Emotional abuse is any act intended to undermine someone’s self-esteem, intimidate them, or isolate them.
Some examples of emotional abuse are when someone…
- Puts you down all the time or criticises you, calls you names, makes you feel like you’re not good enough or can’t do anything right
- Blames you for problems in the relationship
- Yells or swears at you
- Ignores you
- Makes you feel guilty if you don’t do what they want
- Embarrasses you in front of other people
- Threatens to harm or kill themselves so you do what they want
Impacts of emotional abuse
Emotional abuse can have significant impacts on a person’s self-esteem and sense of self-worth. Often individuals who experience emotional abuse say that they started believing what the perpetrator was telling them – that they weren’t good enough, or that problems in the relationship were all their fault. Many victims of emotional abuse report feeling like they were constantly ‘walking on eggshells’ or that they started trying to change themselves or their behaviour in an attempt to make the perpetrator happy, but nothing was even enough to stop the abuse.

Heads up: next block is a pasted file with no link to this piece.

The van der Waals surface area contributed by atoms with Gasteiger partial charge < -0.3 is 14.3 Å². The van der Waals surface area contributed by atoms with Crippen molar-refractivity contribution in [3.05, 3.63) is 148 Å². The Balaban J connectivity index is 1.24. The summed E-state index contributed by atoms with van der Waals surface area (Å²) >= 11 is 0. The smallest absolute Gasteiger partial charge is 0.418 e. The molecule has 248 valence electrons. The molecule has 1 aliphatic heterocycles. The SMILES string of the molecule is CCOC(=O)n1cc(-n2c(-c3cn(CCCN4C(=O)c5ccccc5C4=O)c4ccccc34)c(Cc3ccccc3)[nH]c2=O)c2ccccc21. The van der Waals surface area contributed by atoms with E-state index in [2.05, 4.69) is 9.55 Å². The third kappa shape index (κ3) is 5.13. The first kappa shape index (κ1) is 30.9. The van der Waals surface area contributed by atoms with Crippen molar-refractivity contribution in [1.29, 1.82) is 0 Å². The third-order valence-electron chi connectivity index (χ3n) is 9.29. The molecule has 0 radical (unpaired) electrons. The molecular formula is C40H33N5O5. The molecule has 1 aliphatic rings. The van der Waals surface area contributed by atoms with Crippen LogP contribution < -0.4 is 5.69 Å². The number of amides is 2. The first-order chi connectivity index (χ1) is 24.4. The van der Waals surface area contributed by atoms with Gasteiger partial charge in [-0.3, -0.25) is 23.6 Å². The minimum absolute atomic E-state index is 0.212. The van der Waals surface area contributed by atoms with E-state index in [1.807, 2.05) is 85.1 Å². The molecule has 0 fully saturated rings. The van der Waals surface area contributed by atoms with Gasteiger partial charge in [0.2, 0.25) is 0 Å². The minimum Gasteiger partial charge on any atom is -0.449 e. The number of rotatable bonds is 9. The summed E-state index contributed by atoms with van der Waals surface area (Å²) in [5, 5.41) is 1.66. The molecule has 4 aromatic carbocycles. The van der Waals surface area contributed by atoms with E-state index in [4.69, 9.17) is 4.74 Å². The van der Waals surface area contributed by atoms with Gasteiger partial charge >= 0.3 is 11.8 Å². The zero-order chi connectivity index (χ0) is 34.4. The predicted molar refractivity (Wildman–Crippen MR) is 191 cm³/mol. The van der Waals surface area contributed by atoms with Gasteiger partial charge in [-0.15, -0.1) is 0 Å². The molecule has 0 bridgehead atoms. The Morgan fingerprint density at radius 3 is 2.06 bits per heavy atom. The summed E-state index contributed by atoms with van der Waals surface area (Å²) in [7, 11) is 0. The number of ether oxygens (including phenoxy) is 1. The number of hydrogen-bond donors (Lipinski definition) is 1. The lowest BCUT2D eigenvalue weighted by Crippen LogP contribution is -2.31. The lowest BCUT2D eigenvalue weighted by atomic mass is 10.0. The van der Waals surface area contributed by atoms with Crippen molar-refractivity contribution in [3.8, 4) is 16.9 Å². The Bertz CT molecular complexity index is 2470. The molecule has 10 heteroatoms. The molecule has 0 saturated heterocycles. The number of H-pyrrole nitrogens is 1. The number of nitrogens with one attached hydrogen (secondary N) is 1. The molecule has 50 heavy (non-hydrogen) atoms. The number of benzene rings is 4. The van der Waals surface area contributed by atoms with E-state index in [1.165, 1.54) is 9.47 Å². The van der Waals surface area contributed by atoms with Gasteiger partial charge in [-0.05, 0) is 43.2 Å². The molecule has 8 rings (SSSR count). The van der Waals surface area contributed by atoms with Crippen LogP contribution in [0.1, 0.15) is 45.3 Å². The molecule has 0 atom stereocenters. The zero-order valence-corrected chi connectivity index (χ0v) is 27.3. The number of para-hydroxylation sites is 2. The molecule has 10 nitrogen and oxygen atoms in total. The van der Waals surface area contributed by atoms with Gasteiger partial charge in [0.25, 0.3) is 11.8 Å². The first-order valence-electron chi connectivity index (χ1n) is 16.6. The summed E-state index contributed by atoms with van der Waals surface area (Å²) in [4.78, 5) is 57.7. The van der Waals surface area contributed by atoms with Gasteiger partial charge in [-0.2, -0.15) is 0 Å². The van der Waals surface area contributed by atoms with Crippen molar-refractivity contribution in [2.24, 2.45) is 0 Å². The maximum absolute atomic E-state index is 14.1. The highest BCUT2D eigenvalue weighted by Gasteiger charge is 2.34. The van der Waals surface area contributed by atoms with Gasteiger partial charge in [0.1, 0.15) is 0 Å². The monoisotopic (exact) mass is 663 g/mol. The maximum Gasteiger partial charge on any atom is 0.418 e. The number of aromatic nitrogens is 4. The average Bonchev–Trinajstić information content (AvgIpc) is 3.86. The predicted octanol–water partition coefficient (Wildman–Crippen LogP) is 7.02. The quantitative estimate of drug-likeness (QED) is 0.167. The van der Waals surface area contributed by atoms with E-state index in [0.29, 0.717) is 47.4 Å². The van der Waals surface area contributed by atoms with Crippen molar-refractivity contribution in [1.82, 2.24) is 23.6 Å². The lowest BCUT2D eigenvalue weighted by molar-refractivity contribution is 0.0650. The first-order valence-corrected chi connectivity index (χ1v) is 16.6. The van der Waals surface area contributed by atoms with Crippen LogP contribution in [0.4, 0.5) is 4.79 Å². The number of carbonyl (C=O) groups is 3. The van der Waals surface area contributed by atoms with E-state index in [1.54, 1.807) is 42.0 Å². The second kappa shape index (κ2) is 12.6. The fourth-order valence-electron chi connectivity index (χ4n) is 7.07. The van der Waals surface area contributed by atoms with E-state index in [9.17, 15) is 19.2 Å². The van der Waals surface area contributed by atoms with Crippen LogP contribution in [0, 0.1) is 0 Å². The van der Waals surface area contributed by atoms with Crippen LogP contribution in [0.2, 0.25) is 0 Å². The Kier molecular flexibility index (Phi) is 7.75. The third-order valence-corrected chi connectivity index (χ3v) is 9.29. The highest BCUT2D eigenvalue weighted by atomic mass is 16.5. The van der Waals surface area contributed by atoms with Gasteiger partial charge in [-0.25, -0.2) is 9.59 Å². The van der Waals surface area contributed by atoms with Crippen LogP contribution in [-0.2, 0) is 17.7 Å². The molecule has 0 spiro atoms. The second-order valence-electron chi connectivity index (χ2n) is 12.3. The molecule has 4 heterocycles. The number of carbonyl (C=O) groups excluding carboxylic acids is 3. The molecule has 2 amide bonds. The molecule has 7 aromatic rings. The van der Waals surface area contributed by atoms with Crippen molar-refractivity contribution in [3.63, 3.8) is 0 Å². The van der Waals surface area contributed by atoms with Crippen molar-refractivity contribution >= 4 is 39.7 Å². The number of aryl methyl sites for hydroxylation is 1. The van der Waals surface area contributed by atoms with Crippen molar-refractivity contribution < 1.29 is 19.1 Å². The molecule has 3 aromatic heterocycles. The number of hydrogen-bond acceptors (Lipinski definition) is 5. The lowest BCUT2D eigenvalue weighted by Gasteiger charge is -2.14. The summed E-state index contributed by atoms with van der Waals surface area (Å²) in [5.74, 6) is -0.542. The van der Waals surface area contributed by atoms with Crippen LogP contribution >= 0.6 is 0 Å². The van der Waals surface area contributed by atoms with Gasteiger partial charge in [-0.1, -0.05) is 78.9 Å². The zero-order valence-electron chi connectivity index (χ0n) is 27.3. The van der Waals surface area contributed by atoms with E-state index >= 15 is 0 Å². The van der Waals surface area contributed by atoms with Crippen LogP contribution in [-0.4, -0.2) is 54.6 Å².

Feelings of shame, guilt, unworthiness and powerlessness can often result from emotional abuse, as can mental health concerns like depression, anxiety, emotional instability, substance abuse and suicidal thoughts. In some emotional abuse situations, the victim may become more dependent on the perpetrator, even defending their actions to others or denying anything is wrong in the relationship.
If you are experiencing emotional abuse, call safe steps
If you are experiencing emotional abuse from someone close to you, you can call safe steps 24/7 on 1800 015 188 for confidential support, information and assistance.